Please use this identifier to cite or link to this item: http://hdl.handle.net/2440/115576
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Type: Journal article
Title: Laying waste to mercury: inexpensive sorbents made from sulfur and recycled cooking oils
Author: Worthington, M.
Kucera, R.
Albuquerque, I.
Gibson, C.
Sibley, A.
Slattery, A.
Campbell, J.
Alboaiji, S.
Muller, K.
Young, J.
Adamson, N.
Gascooke, J.
Jampaiah, D.
Sabri, Y.
Bhargava, S.
Ippolito, S.
Lewis, D.
Quinton, J.
Ellis, A.
Johs, A.
et al.
Citation: Chemistry - A European Journal, 2017; 23(64):16219-16230
Publisher: Wiley
Issue Date: 2017
ISSN: 0947-6539
1521-3765
Statement of
Responsibility: 
Max J. H. Worthington, Renata L. Kucera, Inês S. Albuquerque, Christopher T. Gibson, Alexander Sibley, Ashley D. Slattery, Jonathan A. Campbell, Salah F. K. Alboaiji, Katherine A. Muller, Jason Young, Nick Adamson, Jason R. Gascooke, Deshetti Jampaiah, Ylias M. Sabri, Suresh K. Bhargava, Samuel J. Ippolito, David A. Lewis, Jamie S. Quinton, Amanda V. Ellis, Alexander Johs, Gonçalo J.L. Bernardes and Justin M. Chalker
Abstract: Mercury pollution threatens the environment and human health across the globe. This neurotoxic substance is encountered in artisanal gold mining, coal combustion, oil and gas refining, waste incineration, chloralkali plant operation, metallurgy, and areas of agriculture in which mercury-rich fungicides are used. Thousands of tonnes of mercury are emitted annually through these activities. With the Minamata Convention on Mercury entering force this year, increasing regulation of mercury pollution is imminent. It is therefore critical to provide inexpensive and scalable mercury sorbents. The research herein addresses this need by introducing low-cost mercury sorbents made solely from sulfur and unsaturated cooking oils. A porous version of the polymer was prepared by simply synthesising the polymer in the presence of a sodium chloride porogen. The resulting material is a rubber that captures liquid mercury metal, mercury vapour, inorganic mercury bound to organic matter, and highly toxic alkylmercury compounds. Mercury removal from air, water and soil was demonstrated. Because sulfur is a by-product of petroleum refining and spent cooking oils from the food industry are suitable starting materials, these mercury-capturing polymers can be synthesised entirely from waste and supplied on multi-kilogram scales. This study is therefore an advance in waste valorisation and environmental chemistry.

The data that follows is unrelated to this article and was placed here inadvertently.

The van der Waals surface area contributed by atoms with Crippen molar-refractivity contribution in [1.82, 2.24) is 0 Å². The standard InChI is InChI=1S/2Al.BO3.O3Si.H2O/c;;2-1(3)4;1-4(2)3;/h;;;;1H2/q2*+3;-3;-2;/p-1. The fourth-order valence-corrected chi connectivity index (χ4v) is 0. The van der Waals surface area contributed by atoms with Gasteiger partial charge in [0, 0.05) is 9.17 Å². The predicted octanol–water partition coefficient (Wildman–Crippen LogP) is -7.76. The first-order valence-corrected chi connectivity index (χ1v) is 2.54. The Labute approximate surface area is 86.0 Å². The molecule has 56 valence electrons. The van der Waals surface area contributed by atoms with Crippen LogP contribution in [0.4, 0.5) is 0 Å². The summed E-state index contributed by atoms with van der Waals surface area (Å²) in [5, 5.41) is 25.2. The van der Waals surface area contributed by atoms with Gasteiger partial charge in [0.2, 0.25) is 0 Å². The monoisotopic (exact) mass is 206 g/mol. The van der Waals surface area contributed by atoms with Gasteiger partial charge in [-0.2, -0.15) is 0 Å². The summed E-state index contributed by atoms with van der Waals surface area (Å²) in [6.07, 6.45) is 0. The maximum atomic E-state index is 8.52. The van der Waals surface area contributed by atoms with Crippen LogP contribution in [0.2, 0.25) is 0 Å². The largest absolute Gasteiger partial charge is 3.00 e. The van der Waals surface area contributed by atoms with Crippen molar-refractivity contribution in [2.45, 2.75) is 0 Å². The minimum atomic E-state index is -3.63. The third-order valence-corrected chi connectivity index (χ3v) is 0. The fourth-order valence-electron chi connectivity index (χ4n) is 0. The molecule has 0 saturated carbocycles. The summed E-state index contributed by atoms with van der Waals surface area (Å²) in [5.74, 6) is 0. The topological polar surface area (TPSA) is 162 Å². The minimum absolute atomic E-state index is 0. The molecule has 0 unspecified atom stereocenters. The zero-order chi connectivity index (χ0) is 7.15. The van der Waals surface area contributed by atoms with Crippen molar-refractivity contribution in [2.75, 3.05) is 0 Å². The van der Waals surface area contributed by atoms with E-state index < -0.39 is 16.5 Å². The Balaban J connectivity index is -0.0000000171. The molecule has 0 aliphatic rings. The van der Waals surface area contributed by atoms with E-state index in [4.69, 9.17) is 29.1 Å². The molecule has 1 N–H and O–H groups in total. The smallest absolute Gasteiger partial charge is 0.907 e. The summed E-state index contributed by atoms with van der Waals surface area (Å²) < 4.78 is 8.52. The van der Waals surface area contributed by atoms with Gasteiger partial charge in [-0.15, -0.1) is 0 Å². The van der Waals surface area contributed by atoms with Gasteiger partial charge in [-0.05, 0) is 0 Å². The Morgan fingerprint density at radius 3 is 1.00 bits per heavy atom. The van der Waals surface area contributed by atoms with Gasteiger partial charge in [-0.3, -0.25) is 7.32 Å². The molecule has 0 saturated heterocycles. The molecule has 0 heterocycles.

Keywords: Inverse vulcanisation; mercury; sulphur; sulphur polymer; waste valorisation
Rights: © 2017 The Authors. Published by Wiley-VCH Verlag GmbH & Co. KGaA. This is an open access article under the terms of the Creative Commons Attribution License, which permits use, distribution and reproduction in any medium, provided the original work is properly cited.
RMID: 0030091064
DOI: 10.1002/chem.201702871
Grant ID: http://purl.org/au-research/grants/arc/DE150101863
Appears in Collections:Adelaide Microscopy publications

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